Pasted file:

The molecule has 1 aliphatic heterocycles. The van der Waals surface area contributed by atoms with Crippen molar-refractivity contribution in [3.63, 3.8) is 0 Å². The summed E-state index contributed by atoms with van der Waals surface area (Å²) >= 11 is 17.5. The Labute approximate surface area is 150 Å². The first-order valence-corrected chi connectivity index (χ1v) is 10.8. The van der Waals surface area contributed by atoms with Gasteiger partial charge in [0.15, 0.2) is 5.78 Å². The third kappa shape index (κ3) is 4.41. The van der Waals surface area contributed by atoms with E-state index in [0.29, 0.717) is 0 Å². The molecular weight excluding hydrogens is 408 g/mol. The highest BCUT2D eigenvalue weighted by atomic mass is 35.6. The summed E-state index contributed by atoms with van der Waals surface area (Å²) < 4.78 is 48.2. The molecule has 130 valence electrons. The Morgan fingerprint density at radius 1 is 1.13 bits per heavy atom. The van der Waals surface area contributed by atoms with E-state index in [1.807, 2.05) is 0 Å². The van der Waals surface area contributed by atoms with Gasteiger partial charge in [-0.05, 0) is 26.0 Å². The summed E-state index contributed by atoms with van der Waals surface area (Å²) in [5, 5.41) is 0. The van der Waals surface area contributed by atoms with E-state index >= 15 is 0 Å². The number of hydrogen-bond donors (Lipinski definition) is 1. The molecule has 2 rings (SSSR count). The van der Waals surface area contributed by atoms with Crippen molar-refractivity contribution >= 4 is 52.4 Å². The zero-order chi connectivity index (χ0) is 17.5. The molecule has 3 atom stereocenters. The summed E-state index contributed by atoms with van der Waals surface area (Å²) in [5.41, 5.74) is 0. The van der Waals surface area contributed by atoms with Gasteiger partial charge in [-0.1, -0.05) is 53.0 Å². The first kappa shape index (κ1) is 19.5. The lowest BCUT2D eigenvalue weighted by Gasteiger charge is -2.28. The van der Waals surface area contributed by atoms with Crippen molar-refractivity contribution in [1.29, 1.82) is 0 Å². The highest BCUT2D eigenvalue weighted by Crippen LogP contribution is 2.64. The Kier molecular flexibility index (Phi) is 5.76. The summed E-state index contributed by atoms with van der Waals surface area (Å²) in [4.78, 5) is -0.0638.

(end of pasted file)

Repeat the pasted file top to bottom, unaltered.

The molecule has 1 aliphatic heterocycles. The van der Waals surface area contributed by atoms with Crippen molar-refractivity contribution in [3.63, 3.8) is 0 Å². The summed E-state index contributed by atoms with van der Waals surface area (Å²) >= 11 is 17.5. The Labute approximate surface area is 150 Å². The first-order valence-corrected chi connectivity index (χ1v) is 10.8. The van der Waals surface area contributed by atoms with Gasteiger partial charge in [0.15, 0.2) is 5.78 Å². The third kappa shape index (κ3) is 4.41. The van der Waals surface area contributed by atoms with E-state index in [0.29, 0.717) is 0 Å². The molecular weight excluding hydrogens is 408 g/mol. The highest BCUT2D eigenvalue weighted by atomic mass is 35.6. The summed E-state index contributed by atoms with van der Waals surface area (Å²) < 4.78 is 48.2. The molecule has 130 valence electrons. The Morgan fingerprint density at radius 1 is 1.13 bits per heavy atom. The van der Waals surface area contributed by atoms with E-state index in [1.807, 2.05) is 0 Å². The van der Waals surface area contributed by atoms with Gasteiger partial charge in [-0.05, 0) is 26.0 Å². The summed E-state index contributed by atoms with van der Waals surface area (Å²) in [5, 5.41) is 0. The van der Waals surface area contributed by atoms with E-state index >= 15 is 0 Å². The number of hydrogen-bond donors (Lipinski definition) is 1. The molecule has 2 rings (SSSR count). The van der Waals surface area contributed by atoms with Crippen molar-refractivity contribution >= 4 is 52.4 Å². The zero-order chi connectivity index (χ0) is 17.5. The molecule has 3 atom stereocenters. The summed E-state index contributed by atoms with van der Waals surface area (Å²) in [5.41, 5.74) is 0. The van der Waals surface area contributed by atoms with Gasteiger partial charge in [-0.1, -0.05) is 53.0 Å². The first kappa shape index (κ1) is 19.5. The lowest BCUT2D eigenvalue weighted by Gasteiger charge is -2.28. The van der Waals surface area contributed by atoms with Crippen molar-refractivity contribution in [1.29, 1.82) is 0 Å². The highest BCUT2D eigenvalue weighted by Crippen LogP contribution is 2.64. The Kier molecular flexibility index (Phi) is 5.76. The summed E-state index contributed by atoms with van der Waals surface area (Å²) in [4.78, 5) is -0.0638.